defense and space, we completed the acquisitions optical intelligence, surveillance and reconnaissance
of Skyline Industries, TEAC and Recon/Optical, and systems; and product offerings like our vehicle health
were awarded several new contracts that support management systems, which improve safety and
our continued growth in the key strategic areas operational availability, and reduce operating costs.
of intelligence, surveillance and reconnaissance
Customer-focused improvement will be a key
priority for us in 2009. Although we made very
Despite the current uncertain global economic good progress in 2008 in improving our quality and
environment, our strong balance sheet and solid delivery performance, we are reviewing performance
cash flow provide us with flexibility to satisfy our measures at all of our businesses to ensure that
near-term debt obligations and provide us with they align with our customers’ expectations to drive
excellent access to credit. Our solid financial further progress in 2009 and beyond.
position allows Goodrich to be poised to take
In closing, I want to again thank our highly skilled,
advantage of market opportunities for further
motivated global workforce for their continuing
growth and expansion.
dedication to our company. Their efforts combined
Given our excellent positioning, we believe that with our positioning on new and existing platforms,
we can continue our track record of strong financial a balance across market sectors and a customer-
performance in 2009. Even though global airline focused approach to managing our business,
capacity is expected to contract in 2009, we have should enable Goodrich to perform well in the
excellent product content on the newer, more fuel- current economic environment and emerge an
efficient aircraft that are least likely to be removed even stronger company in the future.
from service. We believe that this will allow us to
grow our commercial aftermarket sales above
market trends. We are developing products for the
right planes of tomorrow, including the Boeing 787
Dreamliner, the Airbus A350 XWB, the Bombardier
marshall o. larsen
CSeries and the Mitsubishi Regional Jet. These new
Chairman, President and Chief Executive Officer
programs are expected to generate significant new
February 17, 2009
revenues for Goodrich for many years to come. We
expect our diversified portfolio of defense and space
goo d r ich co rp o r ati o n
GoodrICh oPerates In three maIn market Channels:
Commercial & General Aviation
Orders for new large commercial aircraft have $2.4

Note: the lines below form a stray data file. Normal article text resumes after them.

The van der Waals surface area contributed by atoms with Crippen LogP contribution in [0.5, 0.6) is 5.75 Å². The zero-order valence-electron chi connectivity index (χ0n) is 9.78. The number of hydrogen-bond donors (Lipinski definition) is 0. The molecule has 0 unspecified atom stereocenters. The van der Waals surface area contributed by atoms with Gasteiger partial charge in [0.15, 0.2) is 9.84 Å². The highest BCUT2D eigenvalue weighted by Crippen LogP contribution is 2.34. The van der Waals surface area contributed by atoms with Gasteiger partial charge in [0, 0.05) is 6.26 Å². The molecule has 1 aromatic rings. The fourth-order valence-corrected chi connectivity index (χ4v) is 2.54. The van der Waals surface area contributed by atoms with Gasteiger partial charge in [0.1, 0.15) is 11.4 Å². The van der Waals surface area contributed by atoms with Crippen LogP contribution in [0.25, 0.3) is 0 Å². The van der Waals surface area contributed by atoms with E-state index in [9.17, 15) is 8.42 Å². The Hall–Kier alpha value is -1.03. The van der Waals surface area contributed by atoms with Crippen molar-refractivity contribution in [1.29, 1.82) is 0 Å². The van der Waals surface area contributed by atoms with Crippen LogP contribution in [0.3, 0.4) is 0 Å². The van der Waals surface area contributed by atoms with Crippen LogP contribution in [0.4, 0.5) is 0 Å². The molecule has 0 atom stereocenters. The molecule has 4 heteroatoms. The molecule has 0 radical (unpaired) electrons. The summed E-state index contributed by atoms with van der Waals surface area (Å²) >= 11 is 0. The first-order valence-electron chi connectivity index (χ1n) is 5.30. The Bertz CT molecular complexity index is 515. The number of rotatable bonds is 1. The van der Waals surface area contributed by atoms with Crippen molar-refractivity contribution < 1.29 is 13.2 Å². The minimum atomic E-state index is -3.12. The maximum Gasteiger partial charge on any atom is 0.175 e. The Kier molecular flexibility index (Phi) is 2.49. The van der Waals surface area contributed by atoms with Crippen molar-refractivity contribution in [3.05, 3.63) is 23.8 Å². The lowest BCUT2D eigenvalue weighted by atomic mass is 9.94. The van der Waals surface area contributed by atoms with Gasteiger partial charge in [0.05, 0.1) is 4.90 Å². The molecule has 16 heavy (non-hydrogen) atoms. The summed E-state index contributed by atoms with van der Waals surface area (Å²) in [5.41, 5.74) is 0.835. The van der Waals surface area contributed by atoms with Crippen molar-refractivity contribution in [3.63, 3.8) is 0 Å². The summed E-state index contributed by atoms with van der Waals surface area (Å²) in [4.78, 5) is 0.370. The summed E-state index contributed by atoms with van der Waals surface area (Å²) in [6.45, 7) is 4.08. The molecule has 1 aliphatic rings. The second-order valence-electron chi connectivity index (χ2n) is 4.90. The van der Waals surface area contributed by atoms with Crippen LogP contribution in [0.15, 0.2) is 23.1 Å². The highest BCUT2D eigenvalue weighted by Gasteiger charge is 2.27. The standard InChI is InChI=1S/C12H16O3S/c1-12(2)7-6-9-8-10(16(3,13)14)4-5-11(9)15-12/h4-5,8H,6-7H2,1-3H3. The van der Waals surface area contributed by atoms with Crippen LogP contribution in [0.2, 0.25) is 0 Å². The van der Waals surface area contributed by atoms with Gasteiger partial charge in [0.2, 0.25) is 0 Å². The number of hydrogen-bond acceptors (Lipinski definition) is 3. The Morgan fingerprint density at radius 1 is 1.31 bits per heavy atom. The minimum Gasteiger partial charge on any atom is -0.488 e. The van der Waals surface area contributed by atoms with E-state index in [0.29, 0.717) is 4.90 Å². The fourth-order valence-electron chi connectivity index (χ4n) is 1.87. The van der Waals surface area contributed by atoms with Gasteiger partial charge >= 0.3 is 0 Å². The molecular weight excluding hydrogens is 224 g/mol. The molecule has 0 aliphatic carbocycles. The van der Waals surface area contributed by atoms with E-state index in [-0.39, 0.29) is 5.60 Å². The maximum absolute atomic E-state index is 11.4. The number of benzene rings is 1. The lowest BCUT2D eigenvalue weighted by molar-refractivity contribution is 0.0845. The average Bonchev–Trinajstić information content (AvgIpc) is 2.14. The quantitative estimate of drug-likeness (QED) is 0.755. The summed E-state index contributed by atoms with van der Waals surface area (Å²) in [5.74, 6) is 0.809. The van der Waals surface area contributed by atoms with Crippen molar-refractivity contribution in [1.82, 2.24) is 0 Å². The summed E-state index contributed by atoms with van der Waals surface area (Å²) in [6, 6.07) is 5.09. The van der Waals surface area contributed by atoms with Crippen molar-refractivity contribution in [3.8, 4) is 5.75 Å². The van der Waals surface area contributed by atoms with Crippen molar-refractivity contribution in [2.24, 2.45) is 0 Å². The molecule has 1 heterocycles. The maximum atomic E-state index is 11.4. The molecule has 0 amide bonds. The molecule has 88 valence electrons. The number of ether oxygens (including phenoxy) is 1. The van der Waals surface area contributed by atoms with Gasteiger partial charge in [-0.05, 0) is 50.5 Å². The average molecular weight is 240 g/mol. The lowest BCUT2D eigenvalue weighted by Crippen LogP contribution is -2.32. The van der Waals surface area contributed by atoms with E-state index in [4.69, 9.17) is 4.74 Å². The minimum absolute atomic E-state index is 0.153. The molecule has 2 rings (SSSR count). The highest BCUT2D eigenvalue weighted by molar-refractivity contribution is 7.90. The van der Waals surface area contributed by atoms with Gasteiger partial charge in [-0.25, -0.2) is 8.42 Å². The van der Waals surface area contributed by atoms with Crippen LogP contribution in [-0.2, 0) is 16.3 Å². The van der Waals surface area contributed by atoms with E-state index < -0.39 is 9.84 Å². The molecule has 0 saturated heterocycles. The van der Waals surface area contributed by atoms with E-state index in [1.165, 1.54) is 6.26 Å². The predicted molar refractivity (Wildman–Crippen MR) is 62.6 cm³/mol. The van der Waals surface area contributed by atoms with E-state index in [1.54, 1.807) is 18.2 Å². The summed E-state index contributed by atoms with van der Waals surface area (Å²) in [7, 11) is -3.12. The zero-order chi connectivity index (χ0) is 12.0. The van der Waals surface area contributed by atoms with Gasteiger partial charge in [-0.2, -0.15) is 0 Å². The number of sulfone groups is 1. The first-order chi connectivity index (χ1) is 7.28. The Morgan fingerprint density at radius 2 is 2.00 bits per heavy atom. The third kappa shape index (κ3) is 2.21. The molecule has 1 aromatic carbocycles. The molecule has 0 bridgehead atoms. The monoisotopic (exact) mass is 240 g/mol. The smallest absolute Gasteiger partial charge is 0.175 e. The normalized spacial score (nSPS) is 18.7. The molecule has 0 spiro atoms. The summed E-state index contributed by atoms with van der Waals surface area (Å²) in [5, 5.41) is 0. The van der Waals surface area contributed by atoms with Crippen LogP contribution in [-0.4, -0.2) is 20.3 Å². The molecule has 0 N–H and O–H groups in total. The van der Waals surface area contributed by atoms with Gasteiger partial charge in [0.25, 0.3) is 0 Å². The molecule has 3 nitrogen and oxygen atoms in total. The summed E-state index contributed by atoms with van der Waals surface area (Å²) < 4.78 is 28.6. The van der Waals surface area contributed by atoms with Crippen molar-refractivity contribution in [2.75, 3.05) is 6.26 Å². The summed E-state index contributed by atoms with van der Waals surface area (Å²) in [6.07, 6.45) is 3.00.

remained strong through 2008. Order backlogs for
large commercial, regional and business aircraft
represent years of future production. Goodrich has
significant presence on the growing number of
highly utilized aircraft such as the Airbus A320 and
Boeing 737NG, as well as new aircraft types such as
the Airbus A350 XWB and Boeing 787 Dreamliner.
We are well-positioned to support the increasing 08
worldwide demand for cleaner, quieter, more fuel-
SAleS Each new Boeing 787 Dreamliner features over
efficient aircraft. in billions two dozen critical systems from Goodrich.
Commercial & General Aviation
As world operators are parking their older, less $2.3
efficient aircraft, Goodrich’s strong presence on
the newer and more popular aircraft positions
it as an industry leader in the dynamic world
of replacement parts, and repair and overhaul
services. We continue to invest in a global network
of service centers and the technology to help our
customers succeed. Our focus on speed and ease
with flexible service offerings creates win-win Goodrich positions service centers close to customers
SAleS with locations throughout Asia/Pacific, Europe, the
situations for both Goodrich and our customers.
in billions Middle East and North America.
defense and space
World conflicts have kept military spending high $1.8
on both domestic and international fronts. Defense $1.5
budgets are expected to remain relatively stable for the
foreseeable future. Goodrich has a solid presence on
military aircraft platforms, with growth opportunities
in the robust helicopter retrofit market. Military forces
worldwide recognize intelligence, surveillance and
reconnaissance capability as increasingly important,
and our market-leading product offerings and strong 08
customer relationships in this arena position us for
SAleS More than $3 million in Goodrich content is placed
continued success. in billions on each new F-35 Lightning II Joint Strike Fighter.
2008 annual repor t 3
marshall o. larsen executive vice presidents vice presidents
scott e. kuechle joseph f. andolino
Chairman, President and
Chief Executive Officer Executive Vice President and Vice President,
Chief Financial Officer Business Development
terrence g. linnert scott a. cottrill
john j. carmola Executive Vice President, Vice President and Controller
Administration and General Counsel
sally l. geib
Vice President and Segment President,
gerald t. witowski
Actuation and Landing Systems Vice President,
cynthia m. egnotovich Executive Vice President, Associate General
Operational Excellence and Technology Counsel and Secretary
Vice President and Segment President,
michael g. mcauley
Nacelles and Interior Systems
senior vice president
curtis c. reusser Vice President and Treasurer
william g. stiehl
Vice President and Segment President,
Senior Vice President,
Electronic Systems Vice President, Internal Audit
board of directors
diane c. creel william r. holland alfred m. rankin, jr.